(CNN) -- Attorneys representing families whose homes were built with toxic drywall say they will not advise their clients to accept a proposed $55 million settlement without first having several "fundamental questions" answered.
In a conference call Friday, plaintiffs' attorneys Victor Diaz and David Durkee claimed Miami-based Banner Supply is withholding essential information that would allow their clients to make informed decisions about whether or not to accept the proposed settlement.
"They refuse to tell us what assets Banner has ... As far as we know the company itself is contributing nothing to this settlement and they won't tell us how many people are going to split up this money," Diaz said. "If this really were a good settlement, there would be complete transparency of all of the facts so that consumers can make an informed decision."
Attorney's representing Banner Supply could not be reached by CNN Monday.
Homeowners involved in the suit have until the end of August to opt out of the proposed settlement. The plaintiffs' attorneys claim more than 32% of settlement money could go towards paying attorney fees -- possibly leaving their clients as little as $4,000 each to rebuild their homes.
The U.S. Consumer Product Safety Commission has received more than 3,000 reports from residents of 42 states who alleged the drywall contributed to severe health issues, including chronic sinus and upper respiratory problems.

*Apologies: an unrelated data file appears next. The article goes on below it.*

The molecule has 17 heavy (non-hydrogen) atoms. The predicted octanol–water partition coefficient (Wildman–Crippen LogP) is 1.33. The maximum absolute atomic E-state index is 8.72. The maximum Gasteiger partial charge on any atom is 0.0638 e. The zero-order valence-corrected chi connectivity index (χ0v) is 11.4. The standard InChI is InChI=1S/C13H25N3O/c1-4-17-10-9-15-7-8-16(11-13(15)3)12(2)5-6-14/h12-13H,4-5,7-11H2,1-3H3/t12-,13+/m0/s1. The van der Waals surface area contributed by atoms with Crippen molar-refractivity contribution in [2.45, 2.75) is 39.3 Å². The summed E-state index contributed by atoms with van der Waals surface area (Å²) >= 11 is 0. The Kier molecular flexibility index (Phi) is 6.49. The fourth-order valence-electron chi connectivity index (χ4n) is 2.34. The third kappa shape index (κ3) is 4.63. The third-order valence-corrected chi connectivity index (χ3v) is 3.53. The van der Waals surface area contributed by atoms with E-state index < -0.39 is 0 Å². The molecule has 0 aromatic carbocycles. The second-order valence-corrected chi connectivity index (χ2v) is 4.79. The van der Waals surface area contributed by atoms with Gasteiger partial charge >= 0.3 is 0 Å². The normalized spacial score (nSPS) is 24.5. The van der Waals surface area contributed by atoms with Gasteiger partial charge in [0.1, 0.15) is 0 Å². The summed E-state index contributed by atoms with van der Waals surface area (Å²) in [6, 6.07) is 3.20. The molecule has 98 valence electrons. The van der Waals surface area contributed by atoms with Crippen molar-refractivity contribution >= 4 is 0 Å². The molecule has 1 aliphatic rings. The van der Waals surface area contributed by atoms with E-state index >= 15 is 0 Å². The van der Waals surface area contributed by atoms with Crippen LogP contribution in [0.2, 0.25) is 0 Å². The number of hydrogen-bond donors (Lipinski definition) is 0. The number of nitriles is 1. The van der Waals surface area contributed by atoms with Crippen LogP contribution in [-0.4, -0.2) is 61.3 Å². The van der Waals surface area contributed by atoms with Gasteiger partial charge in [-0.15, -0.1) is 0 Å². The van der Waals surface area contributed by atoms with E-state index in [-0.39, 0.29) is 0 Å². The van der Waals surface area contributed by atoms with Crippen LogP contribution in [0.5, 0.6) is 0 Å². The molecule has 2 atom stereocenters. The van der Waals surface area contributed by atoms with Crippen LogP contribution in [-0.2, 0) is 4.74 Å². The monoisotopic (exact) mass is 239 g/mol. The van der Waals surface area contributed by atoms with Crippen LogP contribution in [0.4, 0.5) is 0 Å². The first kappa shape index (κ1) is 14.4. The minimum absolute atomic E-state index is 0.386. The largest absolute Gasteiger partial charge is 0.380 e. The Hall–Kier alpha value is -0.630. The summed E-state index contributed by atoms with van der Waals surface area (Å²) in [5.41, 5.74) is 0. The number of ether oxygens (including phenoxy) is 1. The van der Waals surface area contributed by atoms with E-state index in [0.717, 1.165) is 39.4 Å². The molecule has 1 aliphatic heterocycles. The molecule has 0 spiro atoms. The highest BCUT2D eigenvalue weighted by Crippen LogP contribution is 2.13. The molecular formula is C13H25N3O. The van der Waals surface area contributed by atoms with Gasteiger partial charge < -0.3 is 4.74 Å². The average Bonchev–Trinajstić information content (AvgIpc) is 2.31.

The homeowners also claim the drywall corroded metals in home appliances and fixtures throughout their homes.
In 2009, the product safety commission determined the drywall emits extraordinarily high levels of hydrogen sulfide and recommended that homes be completely gutted and electric components replaced.
In court documents, Banner Supply has said it "had no knowledge" the drywall was defective and that the Chinese-based manufacturer that provided Banner with the material is at fault.
Homeowner Ricardo Dabalsa of Florida said what should have been a dream home for his wife and three children turned out to be a traumatizing nightmare.
Dabalsa said his family moved into their custom-built home in December of 2006 and almost immediately noticed something was wrong. His children started getting sick, and within three years of living there, the air conditioning unit had to be replaced four times along with the microwave and the family computer.
But the toll it took on his family was far greater. Their youngest daughter, Nicole, was hospitalized more than 20 times before they moved out of the house. Doctors said she suffered from acute respiratory illnesses like asthma and bronchitis, but Dabalsa said she'd never been sick with asthma before.
"We spent Christmas of 2007 and New Year's Eve in the hospital with Nicole for pneumonia and bronchitis," Dabalsa's wife, Aliuska, said. "It affected me a lot ... I couldn't sleep at night."
Dabalsa learned of the toxic drywall in 2009 and immediately decided to replace the drywall throughout the house.
Though he hasn't decided if he will accept the terms of the proposed settlement, Dabalsa said no amount of money will make amends for what his family has suffered.
"For what we went through, honestly, it's never gong to be about money," Dabalsa said. "The house is safe now but if we smell something bad in the house, we're scared. If my child or my kids get a cold we worry ... it's really scary."